The report sounds the alarm on:
1. Extreme weather events with major damage to property, infrastructure and loss of human life;
2. Failure of climate-change mitigation and adaptation by governments and businesses;
3. Human-made environmental damage and disasters, including environmental crime, such as oil spills, and radioactive contamination;
4. Major biodiversity loss and ecosystem collapse (terrestrial or marine) with irreversible consequences for the environment, resulting in severely depleted resources for humankind as well as industries; and
5. Major natural disasters such as earthquakes, tsunamis, volcanic eruptions, and geomagnetic storms.
To younger generations, the state of the planet is even more alarming. The report highlights how risks are seen by those born after 1980. They ranked environmental risks higher than other respondents, both in the short- and long-terms. Almost 90% of these respondents believe “extreme heat waves,” “destruction of ecosystems” and “health impacted by pollution” will be aggravated in 2020; compared to 77%, 76% and 67% respectively for other generations. They also believe that the impact from environmental risks by 2030 will be more catastrophic and more likely.
The report adds that unless stakeholders adapt to “today’s epochal power-shift” and geopolitical turbulence – while still preparing for the future – time will run out to address some of the most pressing economic, environmental and technological challenges. This signals where action by business and policy-makers is most needed.
“The political landscape is polarised, sea levels are rising and climate fires are burning. This is the year when world leaders must work with all sectors of society to repair and reinvigorate our systems of cooperation, not just for short-term benefit but for tackling our deep-rooted risks
,” said Borge Brende, President of the World Economic Forum
Peter Giger, Group Chief Risk Officer, Zurich Insurance Group
warned of the urgent need to adapt faster to avoid the worst and irreversible impacts of climate change and to do more to protect the planet’s biodiversity: “Biologically diverse ecosystems capture vast amounts of carbon and provide massive economic benefits that are estimated at $33 trillion per year – the equivalent to the GDP of the US and China combined. It’s critical that companies and policy-makers move faster to transition to a low carbon economy and more sustainable business models. We are already seeing companies destroyed by failing to align their strategies to shifts in policy and customer preferences. Transitionary risks are real, and everyone must play their part to mitigate them. It’s not just an economic imperative; it is simply the right thing to do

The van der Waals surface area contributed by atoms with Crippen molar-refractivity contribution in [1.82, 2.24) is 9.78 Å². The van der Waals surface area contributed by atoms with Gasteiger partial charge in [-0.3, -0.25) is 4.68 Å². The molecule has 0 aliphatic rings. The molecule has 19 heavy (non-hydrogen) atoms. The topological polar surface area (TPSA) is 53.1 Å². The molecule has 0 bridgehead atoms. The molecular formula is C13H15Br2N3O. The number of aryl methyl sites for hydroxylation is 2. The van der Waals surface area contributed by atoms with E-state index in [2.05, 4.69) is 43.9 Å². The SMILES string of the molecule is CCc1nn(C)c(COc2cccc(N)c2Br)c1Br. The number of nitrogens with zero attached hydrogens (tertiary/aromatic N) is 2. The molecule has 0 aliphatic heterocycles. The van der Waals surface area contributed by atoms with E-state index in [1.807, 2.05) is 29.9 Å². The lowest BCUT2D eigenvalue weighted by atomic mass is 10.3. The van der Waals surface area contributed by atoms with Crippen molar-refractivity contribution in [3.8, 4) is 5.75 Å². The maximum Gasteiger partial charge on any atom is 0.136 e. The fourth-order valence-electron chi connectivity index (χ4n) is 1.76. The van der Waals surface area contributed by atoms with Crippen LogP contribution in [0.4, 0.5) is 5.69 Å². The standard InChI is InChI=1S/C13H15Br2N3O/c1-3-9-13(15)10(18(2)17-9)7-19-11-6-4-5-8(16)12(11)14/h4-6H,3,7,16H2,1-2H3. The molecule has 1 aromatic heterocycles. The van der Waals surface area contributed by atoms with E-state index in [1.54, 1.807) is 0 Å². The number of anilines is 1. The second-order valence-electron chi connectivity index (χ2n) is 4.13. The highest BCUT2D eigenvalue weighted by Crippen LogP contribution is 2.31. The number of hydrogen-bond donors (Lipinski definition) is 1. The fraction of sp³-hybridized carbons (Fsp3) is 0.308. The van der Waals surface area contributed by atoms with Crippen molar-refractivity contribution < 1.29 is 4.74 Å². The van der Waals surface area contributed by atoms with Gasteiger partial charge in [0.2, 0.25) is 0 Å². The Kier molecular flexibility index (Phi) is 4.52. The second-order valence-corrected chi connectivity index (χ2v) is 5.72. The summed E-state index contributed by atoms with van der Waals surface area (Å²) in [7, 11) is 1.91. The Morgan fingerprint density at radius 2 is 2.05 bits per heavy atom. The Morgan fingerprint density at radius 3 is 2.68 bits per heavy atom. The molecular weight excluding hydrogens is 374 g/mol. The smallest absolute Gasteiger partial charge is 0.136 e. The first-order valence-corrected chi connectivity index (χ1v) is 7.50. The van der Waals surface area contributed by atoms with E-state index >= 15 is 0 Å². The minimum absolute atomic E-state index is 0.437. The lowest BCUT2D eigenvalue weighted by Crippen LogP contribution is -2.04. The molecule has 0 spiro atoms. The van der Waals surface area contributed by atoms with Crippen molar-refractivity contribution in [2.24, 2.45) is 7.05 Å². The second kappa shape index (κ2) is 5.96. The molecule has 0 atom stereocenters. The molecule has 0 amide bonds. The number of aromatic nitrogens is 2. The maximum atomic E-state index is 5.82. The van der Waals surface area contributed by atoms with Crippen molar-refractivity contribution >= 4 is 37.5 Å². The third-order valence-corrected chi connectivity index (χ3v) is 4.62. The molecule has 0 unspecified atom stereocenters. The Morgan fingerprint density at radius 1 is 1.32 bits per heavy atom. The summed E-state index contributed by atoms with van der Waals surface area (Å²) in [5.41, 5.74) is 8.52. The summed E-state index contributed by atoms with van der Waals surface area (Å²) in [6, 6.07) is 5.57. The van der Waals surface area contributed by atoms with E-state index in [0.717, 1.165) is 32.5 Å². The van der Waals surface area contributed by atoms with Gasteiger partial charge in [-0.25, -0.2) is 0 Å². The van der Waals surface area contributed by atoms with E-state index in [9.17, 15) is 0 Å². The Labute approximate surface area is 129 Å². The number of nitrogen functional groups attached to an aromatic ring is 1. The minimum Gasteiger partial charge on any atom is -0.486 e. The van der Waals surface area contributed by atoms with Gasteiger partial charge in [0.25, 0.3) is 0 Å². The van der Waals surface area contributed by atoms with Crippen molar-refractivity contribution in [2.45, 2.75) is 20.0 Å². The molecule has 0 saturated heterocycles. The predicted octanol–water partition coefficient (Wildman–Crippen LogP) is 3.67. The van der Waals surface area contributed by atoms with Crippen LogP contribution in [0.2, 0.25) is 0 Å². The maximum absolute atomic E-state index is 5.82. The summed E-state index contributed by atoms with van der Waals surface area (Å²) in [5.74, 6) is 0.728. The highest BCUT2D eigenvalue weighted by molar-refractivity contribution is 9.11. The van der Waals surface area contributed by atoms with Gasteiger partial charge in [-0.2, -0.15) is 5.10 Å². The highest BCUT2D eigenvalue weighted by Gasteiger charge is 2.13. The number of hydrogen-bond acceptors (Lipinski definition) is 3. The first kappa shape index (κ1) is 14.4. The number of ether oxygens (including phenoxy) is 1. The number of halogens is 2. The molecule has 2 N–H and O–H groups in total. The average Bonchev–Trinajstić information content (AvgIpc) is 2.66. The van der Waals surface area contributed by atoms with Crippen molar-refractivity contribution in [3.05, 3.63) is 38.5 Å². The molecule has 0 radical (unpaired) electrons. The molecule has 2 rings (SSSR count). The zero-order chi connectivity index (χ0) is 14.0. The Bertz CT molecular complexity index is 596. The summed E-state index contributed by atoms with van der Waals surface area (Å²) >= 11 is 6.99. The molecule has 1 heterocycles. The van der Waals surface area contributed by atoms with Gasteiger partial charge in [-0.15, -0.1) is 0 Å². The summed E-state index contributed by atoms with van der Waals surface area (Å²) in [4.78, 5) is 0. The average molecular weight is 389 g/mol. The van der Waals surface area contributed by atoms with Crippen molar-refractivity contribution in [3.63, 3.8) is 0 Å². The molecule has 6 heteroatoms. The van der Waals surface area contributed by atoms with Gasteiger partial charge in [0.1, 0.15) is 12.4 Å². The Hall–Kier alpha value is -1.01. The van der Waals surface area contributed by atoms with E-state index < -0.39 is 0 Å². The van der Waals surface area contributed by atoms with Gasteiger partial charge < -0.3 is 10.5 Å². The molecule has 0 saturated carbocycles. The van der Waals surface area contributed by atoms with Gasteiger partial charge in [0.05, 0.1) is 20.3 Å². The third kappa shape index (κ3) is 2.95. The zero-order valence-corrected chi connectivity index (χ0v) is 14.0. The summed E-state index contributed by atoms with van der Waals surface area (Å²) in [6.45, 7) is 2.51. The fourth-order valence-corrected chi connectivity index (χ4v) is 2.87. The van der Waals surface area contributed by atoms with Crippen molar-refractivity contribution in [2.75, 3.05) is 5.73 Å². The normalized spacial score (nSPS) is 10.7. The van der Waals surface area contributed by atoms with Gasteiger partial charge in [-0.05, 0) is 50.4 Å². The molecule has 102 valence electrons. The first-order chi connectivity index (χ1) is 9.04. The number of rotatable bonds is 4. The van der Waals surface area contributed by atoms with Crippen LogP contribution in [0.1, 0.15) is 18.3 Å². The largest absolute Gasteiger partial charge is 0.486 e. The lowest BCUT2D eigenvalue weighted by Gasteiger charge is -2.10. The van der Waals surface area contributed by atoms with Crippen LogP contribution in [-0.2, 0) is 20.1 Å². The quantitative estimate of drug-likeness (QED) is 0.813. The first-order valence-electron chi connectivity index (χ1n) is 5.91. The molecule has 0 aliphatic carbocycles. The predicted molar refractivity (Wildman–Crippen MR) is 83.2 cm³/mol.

For more information:
Regional Conservation Director,
WWF Central and Eastern Europe
Respondents were asked to assess: (1) the likelihood of a global risk occurring over the course of the next 10 years, and (2) the severity of its impact at a global level if it were to occur.
These are the top 5 risks by likelihood over the next 10 years:
1. Extreme weather events (e.g. floods, storms, etc.);
2. Failure of climate change mitigation and adaptation;
3. Major natural disasters (e.g. earthquake, tsunami, volcanic eruption, geomagnetic storms);
4. Major biodiversity loss and ecosystem collapse; and
5. Human-made environmental damage and disasters.
These are the top 5 risks by severity of impact over the next 10 years:
1. Failure of climate change mitigation and adaptation;
2. Weapons of mass destruction;
3. Major biodiversity loss and ecosystem collapse;
4. Extreme weather events (e.g. floods, storms, etc.); and
5. Water crises.
The Global Risks Report is part of the Global Risks Initiative
which brings stakeholders together to develop sustainable, integrated solutions to the world’s most pressing challenges. The Global Risks Report 2020 has been developed with the invaluable support of the World Economic Forum’s Global Risks Advisory Board. It also benefits from ongoing collaboration with its Strategic Partners Marsh & McLennan and Zurich Insurance Group and its academic advisers at the Oxford Martin School (University of Oxford), the National University of Singapore and the Wharton Risk Management and Decision Processes Center (University of Pennsylvania).